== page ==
How Snow Forms

When shoveling 10” of snow from the driveway before setting out for the office, most of us take very little time to wonder at the beauty and complexity of snowflakes. But if you get the chance to examine some of them, you will see incredibly intricate designs. How they come into being has been the study of several scientists, beginning with Ukichiro Nakaya.

A nuclear physicist, Nakaya never intended to study snow. But in 1932, he was assigned a professorship in Hokkaido, the Northern Island of Japan. There were no facilities available for nuclear research, but there was a lot of snow. He began to study and classify snowflakes, in nature and in the laboratory. His work is the basis for our understanding of the morphology of snowflakes.

Snow is formed when super saturated air at cold temperatures comes into contact with particles on which crystals can form. This is the simple explanation. But the more you know about cloud science, the more complicated this subject becomes. It is a complex and dynamic specialty and there is no way to describe the process that is both simple and precise.

Snow is one of four types of solid precipitation. The others are sleet, hail, and graupel. Each is formed in a different way. The problem with snow is that the crystals can take one trillion, trillion, trillion different forms, depending on the amount of available moisture, temperature and air currents. These factors interact in a myriad of different patterns to produce the ice crystals we know as snow.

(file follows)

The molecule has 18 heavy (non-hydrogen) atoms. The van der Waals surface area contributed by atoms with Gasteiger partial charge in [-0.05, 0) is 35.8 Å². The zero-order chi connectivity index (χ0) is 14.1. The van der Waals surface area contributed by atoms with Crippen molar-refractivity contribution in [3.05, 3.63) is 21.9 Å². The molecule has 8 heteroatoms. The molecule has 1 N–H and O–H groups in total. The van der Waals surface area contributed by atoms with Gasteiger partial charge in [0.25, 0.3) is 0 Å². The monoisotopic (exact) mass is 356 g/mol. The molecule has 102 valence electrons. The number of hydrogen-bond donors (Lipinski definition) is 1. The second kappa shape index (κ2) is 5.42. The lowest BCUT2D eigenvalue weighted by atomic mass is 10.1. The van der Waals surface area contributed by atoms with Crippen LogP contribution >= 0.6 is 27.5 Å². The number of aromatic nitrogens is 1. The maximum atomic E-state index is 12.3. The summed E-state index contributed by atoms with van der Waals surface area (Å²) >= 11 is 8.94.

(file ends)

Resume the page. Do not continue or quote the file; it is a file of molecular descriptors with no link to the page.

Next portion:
We first need to define the term “super saturated.” When air is full of water vapor to the point that it cannot hold more if the vapor comes into contact with a solid surface, the air is said to be “saturated,” or at 100% humidity. Super saturated air is saturated air that has cooled but not dropped any precipitation. When the droplets in super saturated air come into contact with solid particles such as dust or bits of bacteria, they cling to the solid surface.

If the temperature is at or below freezing, ice crystals will form. These take a characteristic hexagonal shape due to the shape of the molecules. Air currents within the cloud move these crystals constantly up and down. They come into contact with super-cooled water droplets (still liquid but below the temperature at which ice forms), which accumulate on the 6 sides of the ice crystal.

In temperatures between -5 and 0 degrees Centigrade, snowflakes will form from these ice crystals. Most snowflakes are branched and may have a light, open structure.  Small flakes up to 4 or 5 mm in diameter often have a star shape and are truly beautiful. Larger flakes are usually composed of several small flakes and may not readily show the structure.

The temperature within a cloud varies, so the developing snowflakes are constantly swirled around on moving currents of air. They collide with other flakes and, if the temperature is between -4 and 0 degrees Celsius, they carry a thin film of super-cooled water. They easily freeze to other flakes.

The snowflakes also collide with tiny droplets of super cooled water, which cling to them in a process known as riming. This appears as tiny bumps on the surface of the snowflake. If the flake is heavily covered with rime, it becomes graupel, which resembles a very tiny snowball.

When the snowflakes become too heavy to resist the pull of gravity, they fall to earth. Colder than -4 degrees Celsius, individual flakes will fall.

Knowing how complex the process of producing snow is may not make you like clearing it away any better. But sometimes you might like watching the white stuff fall.

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